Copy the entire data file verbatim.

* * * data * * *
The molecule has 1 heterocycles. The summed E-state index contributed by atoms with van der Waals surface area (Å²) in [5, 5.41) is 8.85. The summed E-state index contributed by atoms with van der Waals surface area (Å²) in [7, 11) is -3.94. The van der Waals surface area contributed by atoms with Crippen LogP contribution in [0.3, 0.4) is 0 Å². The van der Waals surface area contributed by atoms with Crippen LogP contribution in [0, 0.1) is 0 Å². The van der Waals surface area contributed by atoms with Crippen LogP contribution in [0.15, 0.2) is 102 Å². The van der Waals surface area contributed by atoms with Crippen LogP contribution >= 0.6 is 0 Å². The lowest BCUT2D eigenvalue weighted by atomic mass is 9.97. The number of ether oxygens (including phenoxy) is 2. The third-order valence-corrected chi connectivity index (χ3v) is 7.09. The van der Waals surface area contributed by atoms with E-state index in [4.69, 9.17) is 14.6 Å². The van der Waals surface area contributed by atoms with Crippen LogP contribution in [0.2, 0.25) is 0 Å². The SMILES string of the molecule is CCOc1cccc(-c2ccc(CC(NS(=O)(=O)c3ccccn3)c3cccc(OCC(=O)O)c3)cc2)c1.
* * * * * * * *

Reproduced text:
The molecule has 1 heterocycles. The summed E-state index contributed by atoms with van der Waals surface area (Å²) in [5, 5.41) is 8.85. The summed E-state index contributed by atoms with van der Waals surface area (Å²) in [7, 11) is -3.94. The van der Waals surface area contributed by atoms with Crippen LogP contribution in [0.3, 0.4) is 0 Å². The van der Waals surface area contributed by atoms with Crippen LogP contribution in [0, 0.1) is 0 Å². The van der Waals surface area contributed by atoms with Crippen LogP contribution in [0.15, 0.2) is 102 Å². The van der Waals surface area contributed by atoms with Crippen LogP contribution >= 0.6 is 0 Å². The lowest BCUT2D eigenvalue weighted by atomic mass is 9.97. The number of ether oxygens (including phenoxy) is 2. The third-order valence-corrected chi connectivity index (χ3v) is 7.09. The van der Waals surface area contributed by atoms with E-state index in [4.69, 9.17) is 14.6 Å². The van der Waals surface area contributed by atoms with Crippen LogP contribution in [0.2, 0.25) is 0 Å². The SMILES string of the molecule is CCOc1cccc(-c2ccc(CC(NS(=O)(=O)c3ccccn3)c3cccc(OCC(=O)O)c3)cc2)c1.